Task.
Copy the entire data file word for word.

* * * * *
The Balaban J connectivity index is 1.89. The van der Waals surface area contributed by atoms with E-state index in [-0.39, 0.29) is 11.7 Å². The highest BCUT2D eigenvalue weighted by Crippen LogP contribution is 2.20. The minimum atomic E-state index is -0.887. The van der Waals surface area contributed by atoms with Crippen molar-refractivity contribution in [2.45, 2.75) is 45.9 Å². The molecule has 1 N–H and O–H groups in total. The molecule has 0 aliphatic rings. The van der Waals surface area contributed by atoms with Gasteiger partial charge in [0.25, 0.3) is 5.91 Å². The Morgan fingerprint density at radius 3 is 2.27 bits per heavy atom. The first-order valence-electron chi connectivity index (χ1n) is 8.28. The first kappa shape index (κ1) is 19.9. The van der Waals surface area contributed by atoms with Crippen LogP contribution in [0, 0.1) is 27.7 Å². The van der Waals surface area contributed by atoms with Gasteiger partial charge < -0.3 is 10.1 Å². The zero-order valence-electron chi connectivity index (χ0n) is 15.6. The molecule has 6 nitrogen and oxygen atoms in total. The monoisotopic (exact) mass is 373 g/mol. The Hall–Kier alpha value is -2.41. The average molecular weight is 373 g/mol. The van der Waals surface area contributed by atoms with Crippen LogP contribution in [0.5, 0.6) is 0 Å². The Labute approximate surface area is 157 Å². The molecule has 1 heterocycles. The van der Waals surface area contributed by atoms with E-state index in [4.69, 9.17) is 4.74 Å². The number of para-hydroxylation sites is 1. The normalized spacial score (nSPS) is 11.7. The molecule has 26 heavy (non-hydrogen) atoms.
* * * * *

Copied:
The Balaban J connectivity index is 1.89. The van der Waals surface area contributed by atoms with E-state index in [-0.39, 0.29) is 11.7 Å². The highest BCUT2D eigenvalue weighted by Crippen LogP contribution is 2.20. The minimum atomic E-state index is -0.887. The van der Waals surface area contributed by atoms with Crippen molar-refractivity contribution in [2.45, 2.75) is 45.9 Å². The molecule has 1 N–H and O–H groups in total. The molecule has 0 aliphatic rings. The van der Waals surface area contributed by atoms with Gasteiger partial charge in [0.25, 0.3) is 5.91 Å². The Morgan fingerprint density at radius 3 is 2.27 bits per heavy atom. The first-order valence-electron chi connectivity index (χ1n) is 8.28. The first kappa shape index (κ1) is 19.9. The van der Waals surface area contributed by atoms with Crippen LogP contribution in [0, 0.1) is 27.7 Å². The van der Waals surface area contributed by atoms with Gasteiger partial charge < -0.3 is 10.1 Å². The zero-order valence-electron chi connectivity index (χ0n) is 15.6. The molecule has 6 nitrogen and oxygen atoms in total. The monoisotopic (exact) mass is 373 g/mol. The Hall–Kier alpha value is -2.41. The average molecular weight is 373 g/mol. The van der Waals surface area contributed by atoms with Crippen LogP contribution in [0.5, 0.6) is 0 Å². The Labute approximate surface area is 157 Å². The molecule has 1 heterocycles. The van der Waals surface area contributed by atoms with E-state index in [4.69, 9.17) is 4.74 Å². The number of para-hydroxylation sites is 1. The normalized spacial score (nSPS) is 11.7. The molecule has 26 heavy (non-hydrogen) atoms.